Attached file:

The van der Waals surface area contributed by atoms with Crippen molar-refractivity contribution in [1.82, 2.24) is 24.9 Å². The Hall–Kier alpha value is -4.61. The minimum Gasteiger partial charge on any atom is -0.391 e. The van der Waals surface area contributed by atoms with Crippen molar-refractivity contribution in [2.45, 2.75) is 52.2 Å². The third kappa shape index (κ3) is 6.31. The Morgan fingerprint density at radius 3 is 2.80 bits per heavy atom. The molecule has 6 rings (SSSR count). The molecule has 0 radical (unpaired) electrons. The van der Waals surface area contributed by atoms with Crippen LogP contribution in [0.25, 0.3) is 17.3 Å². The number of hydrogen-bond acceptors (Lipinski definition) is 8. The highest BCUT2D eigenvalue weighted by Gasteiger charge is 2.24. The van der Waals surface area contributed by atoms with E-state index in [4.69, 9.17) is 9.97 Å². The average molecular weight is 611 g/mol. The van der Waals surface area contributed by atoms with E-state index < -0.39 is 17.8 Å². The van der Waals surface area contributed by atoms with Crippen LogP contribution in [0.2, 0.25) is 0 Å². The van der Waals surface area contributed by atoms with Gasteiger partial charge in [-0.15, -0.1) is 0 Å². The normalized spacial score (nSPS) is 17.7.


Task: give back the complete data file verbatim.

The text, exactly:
The van der Waals surface area contributed by atoms with Crippen molar-refractivity contribution in [1.82, 2.24) is 24.9 Å². The Hall–Kier alpha value is -4.61. The minimum Gasteiger partial charge on any atom is -0.391 e. The van der Waals surface area contributed by atoms with Crippen molar-refractivity contribution in [2.45, 2.75) is 52.2 Å². The third kappa shape index (κ3) is 6.31. The Morgan fingerprint density at radius 3 is 2.80 bits per heavy atom. The molecule has 6 rings (SSSR count). The molecule has 0 radical (unpaired) electrons. The van der Waals surface area contributed by atoms with Crippen LogP contribution in [0.25, 0.3) is 17.3 Å². The number of hydrogen-bond acceptors (Lipinski definition) is 8. The highest BCUT2D eigenvalue weighted by Gasteiger charge is 2.24. The van der Waals surface area contributed by atoms with E-state index in [4.69, 9.17) is 9.97 Å². The average molecular weight is 611 g/mol. The van der Waals surface area contributed by atoms with E-state index < -0.39 is 17.8 Å². The van der Waals surface area contributed by atoms with Crippen LogP contribution in [0.2, 0.25) is 0 Å². The van der Waals surface area contributed by atoms with Gasteiger partial charge in [-0.15, -0.1) is 0 Å². The normalized spacial score (nSPS) is 17.7.